Speak Life Not Condemnation

“Do not judge, and you will not be judged; and do not condemn, and you will not be condemned; pardon, and you will be pardoned. (Luke 6:37)

The reason we sometimes assume we have the right to condemn another is that it appeals to our sinful nature. If we’re honest, the minute we acquire any position of leadership or authority, big or small, it’s shocking how quickly we are faced with the temptation to condemn rather than to show mercy.

We must remember that we are not qualified to condemn. Why? Because we cannot read another person’s heart. We are unable to assess someone else’s motives accurately. God alone can say, “I am he who searches mind and heart, and I will give to each of you according to your works” (Revelation 2:23). Since you and I are not God, we are not to condemn. 

One of the ways we easily and often ignore Jesus’ command here is with our tongues; we pronounce condemnation by saying things that harm someone’s reputation. In Christian circles, we may even have clever ways to make our slander sound like a prayer request or a concern—but in truth, half the time we’re delighted to say it: “Did you hear about her? Do you know about him? Do you know why they did that?” The spirit of the Pharisee—of condemning others in order to show ourselves in a better light by comparison—is alive and well among believers.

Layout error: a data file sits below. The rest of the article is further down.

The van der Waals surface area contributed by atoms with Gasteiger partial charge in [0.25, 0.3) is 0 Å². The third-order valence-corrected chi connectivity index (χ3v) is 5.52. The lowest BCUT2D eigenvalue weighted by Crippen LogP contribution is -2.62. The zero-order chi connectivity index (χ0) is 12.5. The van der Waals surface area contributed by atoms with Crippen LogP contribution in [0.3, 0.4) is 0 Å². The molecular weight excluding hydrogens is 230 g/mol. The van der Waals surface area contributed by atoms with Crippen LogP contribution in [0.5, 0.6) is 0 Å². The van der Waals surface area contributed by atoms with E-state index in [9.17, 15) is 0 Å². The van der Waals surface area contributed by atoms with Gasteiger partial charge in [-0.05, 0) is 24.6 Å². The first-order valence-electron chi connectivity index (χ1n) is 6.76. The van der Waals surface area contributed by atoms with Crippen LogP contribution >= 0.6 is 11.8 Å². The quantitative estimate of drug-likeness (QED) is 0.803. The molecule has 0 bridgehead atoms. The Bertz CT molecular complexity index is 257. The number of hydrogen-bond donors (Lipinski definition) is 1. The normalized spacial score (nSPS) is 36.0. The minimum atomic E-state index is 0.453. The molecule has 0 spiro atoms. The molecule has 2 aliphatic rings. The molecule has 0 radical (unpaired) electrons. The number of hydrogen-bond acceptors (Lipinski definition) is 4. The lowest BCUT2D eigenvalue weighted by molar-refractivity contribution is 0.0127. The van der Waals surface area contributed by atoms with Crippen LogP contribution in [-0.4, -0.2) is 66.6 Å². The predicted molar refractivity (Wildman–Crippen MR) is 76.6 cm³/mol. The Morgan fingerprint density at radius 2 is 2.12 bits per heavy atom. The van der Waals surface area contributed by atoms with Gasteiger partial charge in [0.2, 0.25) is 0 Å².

Therefore, we must be exceptionally wary of how we use our words. Rather than using our mouths to condemn, we must ask the Holy Spirit to enable us to speak words of life. Before we open our mouths, we ought to heed the advice of the missionary Amy Carmichael and ask: Is what I’m about to say kind? Is it true? Is it necessary? Scripture is absolutely clear on this point. Indeed, the book of Proverbs teaches us that “a fool’s mouth is his ruin, and his lips are a snare to his soul,” but “he who is trustworthy in spirit keeps a thing covered” (Proverbs 18:7; 11:13). 

We have in Jesus a Savior whose blood cleanses us from the sin of every careless word and every condemning comment—a Savior who forgives us from the sinful tendency that rises in our hearts to try to play a role which is His alone. In light of that, we need to repent daily of the sins of our lips and ask the Spirit for a renewed desire to make both the words of our mouths and the meditations of our hearts acceptable in our Father’s sight (Psalm 19:14).

Devotional material is taken from Truth For Life Daily Devotional by Alistair Begg. Copyright © 2021, The Good Book Company. Used by Truth For Life with written permission.

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